Too often when the public thinks of solving crime all they see are prisons, police and punishment. The rehabilitation of criminals is often forgotten, left unfunded or seen as unimportant. Despite these alarming trends, there are still rehabilitation programs for criminals -- some here in Merced -- that actually help ex-cons make their way out of a life in crime.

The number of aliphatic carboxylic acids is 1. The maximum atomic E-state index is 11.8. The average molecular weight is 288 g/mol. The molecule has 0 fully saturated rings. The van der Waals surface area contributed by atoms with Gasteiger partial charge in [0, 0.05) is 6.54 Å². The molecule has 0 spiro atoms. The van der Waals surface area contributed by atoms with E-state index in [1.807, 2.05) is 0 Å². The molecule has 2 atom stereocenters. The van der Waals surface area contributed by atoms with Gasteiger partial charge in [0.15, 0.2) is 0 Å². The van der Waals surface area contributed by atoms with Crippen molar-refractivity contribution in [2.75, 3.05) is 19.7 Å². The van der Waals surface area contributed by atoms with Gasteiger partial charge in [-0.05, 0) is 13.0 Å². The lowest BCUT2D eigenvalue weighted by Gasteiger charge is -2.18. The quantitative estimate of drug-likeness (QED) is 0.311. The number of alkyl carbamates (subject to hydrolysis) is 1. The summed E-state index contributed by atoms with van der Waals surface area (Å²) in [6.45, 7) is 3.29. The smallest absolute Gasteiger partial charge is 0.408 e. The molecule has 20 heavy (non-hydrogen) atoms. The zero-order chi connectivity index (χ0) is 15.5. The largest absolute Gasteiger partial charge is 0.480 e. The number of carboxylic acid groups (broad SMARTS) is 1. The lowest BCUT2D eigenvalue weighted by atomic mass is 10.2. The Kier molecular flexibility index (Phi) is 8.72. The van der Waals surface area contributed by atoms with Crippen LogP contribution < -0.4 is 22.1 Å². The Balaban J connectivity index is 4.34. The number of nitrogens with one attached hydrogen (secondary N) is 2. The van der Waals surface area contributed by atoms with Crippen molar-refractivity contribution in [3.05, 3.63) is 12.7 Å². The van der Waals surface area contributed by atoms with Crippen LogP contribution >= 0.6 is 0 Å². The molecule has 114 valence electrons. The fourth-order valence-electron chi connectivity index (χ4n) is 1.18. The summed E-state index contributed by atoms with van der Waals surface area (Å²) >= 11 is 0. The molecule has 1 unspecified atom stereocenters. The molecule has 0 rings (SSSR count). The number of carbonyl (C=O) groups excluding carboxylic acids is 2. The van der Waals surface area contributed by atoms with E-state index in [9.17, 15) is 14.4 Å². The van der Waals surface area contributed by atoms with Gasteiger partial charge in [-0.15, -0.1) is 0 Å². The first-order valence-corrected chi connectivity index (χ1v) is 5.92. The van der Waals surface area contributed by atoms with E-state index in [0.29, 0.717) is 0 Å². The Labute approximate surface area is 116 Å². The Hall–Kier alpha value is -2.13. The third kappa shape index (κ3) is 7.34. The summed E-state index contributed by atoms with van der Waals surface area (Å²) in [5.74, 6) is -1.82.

To keep these people from falling back into their old ways, a bevy of local agencies keep an eye over their affairs. Sometimes their efforts are effective, but often they are not. In Merced the number of people still in the criminal justice system is daunting. There 3,500 adults and more than 1,000 juveniles on probation here. While the system grapples with fewer resources and a larges case loads it becomes ever more difficult to do little more than keep a keep an eye on this population. To find out how local agencies are holding up, Off the 99 brought to our studio Merced County's Chief Probation Officer Brian Cooley, Patty Carter, the director of the Merced County Day reporting center, and Justo Licona, a 20-year-old graduate of that center.
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